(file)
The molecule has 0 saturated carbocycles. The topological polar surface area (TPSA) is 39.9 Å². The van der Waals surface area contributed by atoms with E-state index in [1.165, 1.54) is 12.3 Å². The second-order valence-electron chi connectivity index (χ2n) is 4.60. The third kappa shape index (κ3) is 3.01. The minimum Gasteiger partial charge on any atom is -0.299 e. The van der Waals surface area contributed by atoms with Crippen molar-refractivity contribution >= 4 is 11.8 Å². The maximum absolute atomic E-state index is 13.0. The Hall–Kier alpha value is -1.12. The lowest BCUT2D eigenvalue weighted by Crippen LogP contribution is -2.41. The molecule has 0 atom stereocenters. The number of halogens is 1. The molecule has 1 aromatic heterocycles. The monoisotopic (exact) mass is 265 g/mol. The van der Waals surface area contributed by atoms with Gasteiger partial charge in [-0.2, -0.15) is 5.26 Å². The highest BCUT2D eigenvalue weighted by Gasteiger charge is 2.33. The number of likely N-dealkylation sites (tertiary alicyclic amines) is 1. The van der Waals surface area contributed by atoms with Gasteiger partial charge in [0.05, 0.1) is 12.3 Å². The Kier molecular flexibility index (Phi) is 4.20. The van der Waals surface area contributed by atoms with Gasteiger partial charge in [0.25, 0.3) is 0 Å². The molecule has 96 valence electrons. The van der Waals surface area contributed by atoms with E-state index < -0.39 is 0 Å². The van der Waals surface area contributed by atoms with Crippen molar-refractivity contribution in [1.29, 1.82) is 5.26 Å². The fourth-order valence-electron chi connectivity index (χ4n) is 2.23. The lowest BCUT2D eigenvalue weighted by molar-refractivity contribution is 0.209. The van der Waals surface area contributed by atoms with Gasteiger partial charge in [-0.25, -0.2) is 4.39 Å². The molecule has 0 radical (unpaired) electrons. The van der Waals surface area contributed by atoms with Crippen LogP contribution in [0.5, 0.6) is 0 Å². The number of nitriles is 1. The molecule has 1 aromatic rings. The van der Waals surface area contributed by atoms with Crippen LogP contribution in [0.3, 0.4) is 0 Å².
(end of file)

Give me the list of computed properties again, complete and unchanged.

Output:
The molecule has 0 saturated carbocycles. The topological polar surface area (TPSA) is 39.9 Å². The van der Waals surface area contributed by atoms with E-state index in [1.165, 1.54) is 12.3 Å². The second-order valence-electron chi connectivity index (χ2n) is 4.60. The third kappa shape index (κ3) is 3.01. The minimum Gasteiger partial charge on any atom is -0.299 e. The van der Waals surface area contributed by atoms with Crippen molar-refractivity contribution >= 4 is 11.8 Å². The maximum absolute atomic E-state index is 13.0. The Hall–Kier alpha value is -1.12. The lowest BCUT2D eigenvalue weighted by Crippen LogP contribution is -2.41. The molecule has 0 atom stereocenters. The number of halogens is 1. The molecule has 1 aromatic heterocycles. The monoisotopic (exact) mass is 265 g/mol. The van der Waals surface area contributed by atoms with Gasteiger partial charge in [-0.2, -0.15) is 5.26 Å². The highest BCUT2D eigenvalue weighted by Gasteiger charge is 2.33. The number of likely N-dealkylation sites (tertiary alicyclic amines) is 1. The van der Waals surface area contributed by atoms with Gasteiger partial charge in [0.05, 0.1) is 12.3 Å². The Kier molecular flexibility index (Phi) is 4.20. The van der Waals surface area contributed by atoms with Gasteiger partial charge in [0.25, 0.3) is 0 Å². The molecule has 96 valence electrons. The van der Waals surface area contributed by atoms with E-state index < -0.39 is 0 Å². The van der Waals surface area contributed by atoms with Crippen molar-refractivity contribution in [1.29, 1.82) is 5.26 Å². The fourth-order valence-electron chi connectivity index (χ4n) is 2.23. The lowest BCUT2D eigenvalue weighted by molar-refractivity contribution is 0.209. The van der Waals surface area contributed by atoms with Gasteiger partial charge in [-0.25, -0.2) is 4.39 Å². The molecule has 0 radical (unpaired) electrons. The van der Waals surface area contributed by atoms with Crippen LogP contribution in [0.5, 0.6) is 0 Å². The number of nitriles is 1. The molecule has 1 aromatic rings. The van der Waals surface area contributed by atoms with Crippen LogP contribution in [0.3, 0.4) is 0 Å².